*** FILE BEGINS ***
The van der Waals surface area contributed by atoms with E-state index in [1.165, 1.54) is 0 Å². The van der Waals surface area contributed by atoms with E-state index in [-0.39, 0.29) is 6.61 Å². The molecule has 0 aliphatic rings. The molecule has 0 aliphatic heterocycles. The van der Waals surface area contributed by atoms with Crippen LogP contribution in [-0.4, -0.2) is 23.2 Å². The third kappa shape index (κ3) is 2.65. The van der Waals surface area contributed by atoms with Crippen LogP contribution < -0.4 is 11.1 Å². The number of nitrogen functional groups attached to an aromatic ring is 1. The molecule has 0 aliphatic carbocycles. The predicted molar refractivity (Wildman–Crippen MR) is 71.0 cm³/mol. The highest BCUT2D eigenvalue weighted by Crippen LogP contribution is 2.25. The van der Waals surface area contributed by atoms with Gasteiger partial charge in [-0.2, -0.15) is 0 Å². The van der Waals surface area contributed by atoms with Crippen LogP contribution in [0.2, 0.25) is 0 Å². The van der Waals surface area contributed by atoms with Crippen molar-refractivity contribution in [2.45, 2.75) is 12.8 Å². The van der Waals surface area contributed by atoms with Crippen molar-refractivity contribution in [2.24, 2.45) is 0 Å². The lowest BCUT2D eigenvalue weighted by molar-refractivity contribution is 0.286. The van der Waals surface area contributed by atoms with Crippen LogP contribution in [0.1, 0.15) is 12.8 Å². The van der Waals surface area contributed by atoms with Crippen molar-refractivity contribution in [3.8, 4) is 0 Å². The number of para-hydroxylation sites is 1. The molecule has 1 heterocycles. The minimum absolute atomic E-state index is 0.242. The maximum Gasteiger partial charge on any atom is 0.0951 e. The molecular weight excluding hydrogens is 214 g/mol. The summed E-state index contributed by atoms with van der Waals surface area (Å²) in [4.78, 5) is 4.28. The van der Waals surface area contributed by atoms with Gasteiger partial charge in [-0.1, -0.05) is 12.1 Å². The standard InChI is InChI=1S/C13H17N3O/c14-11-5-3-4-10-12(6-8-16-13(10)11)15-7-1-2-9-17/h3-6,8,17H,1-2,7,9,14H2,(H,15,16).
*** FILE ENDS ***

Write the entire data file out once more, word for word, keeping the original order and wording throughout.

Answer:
The van der Waals surface area contributed by atoms with E-state index in [1.165, 1.54) is 0 Å². The van der Waals surface area contributed by atoms with E-state index in [-0.39, 0.29) is 6.61 Å². The molecule has 0 aliphatic rings. The molecule has 0 aliphatic heterocycles. The van der Waals surface area contributed by atoms with Crippen LogP contribution in [-0.4, -0.2) is 23.2 Å². The third kappa shape index (κ3) is 2.65. The van der Waals surface area contributed by atoms with Crippen LogP contribution < -0.4 is 11.1 Å². The number of nitrogen functional groups attached to an aromatic ring is 1. The molecule has 0 aliphatic carbocycles. The predicted molar refractivity (Wildman–Crippen MR) is 71.0 cm³/mol. The highest BCUT2D eigenvalue weighted by Crippen LogP contribution is 2.25. The van der Waals surface area contributed by atoms with Gasteiger partial charge in [-0.2, -0.15) is 0 Å². The van der Waals surface area contributed by atoms with Crippen LogP contribution in [0.2, 0.25) is 0 Å². The van der Waals surface area contributed by atoms with Crippen molar-refractivity contribution in [2.45, 2.75) is 12.8 Å². The van der Waals surface area contributed by atoms with Crippen molar-refractivity contribution in [2.24, 2.45) is 0 Å². The lowest BCUT2D eigenvalue weighted by molar-refractivity contribution is 0.286. The van der Waals surface area contributed by atoms with Crippen LogP contribution in [0.1, 0.15) is 12.8 Å². The van der Waals surface area contributed by atoms with Crippen molar-refractivity contribution in [3.8, 4) is 0 Å². The number of para-hydroxylation sites is 1. The molecule has 1 heterocycles. The minimum absolute atomic E-state index is 0.242. The maximum Gasteiger partial charge on any atom is 0.0951 e. The molecular weight excluding hydrogens is 214 g/mol. The summed E-state index contributed by atoms with van der Waals surface area (Å²) in [4.78, 5) is 4.28. The van der Waals surface area contributed by atoms with Gasteiger partial charge in [-0.1, -0.05) is 12.1 Å². The standard InChI is InChI=1S/C13H17N3O/c14-11-5-3-4-10-12(6-8-16-13(10)11)15-7-1-2-9-17/h3-6,8,17H,1-2,7,9,14H2,(H,15,16).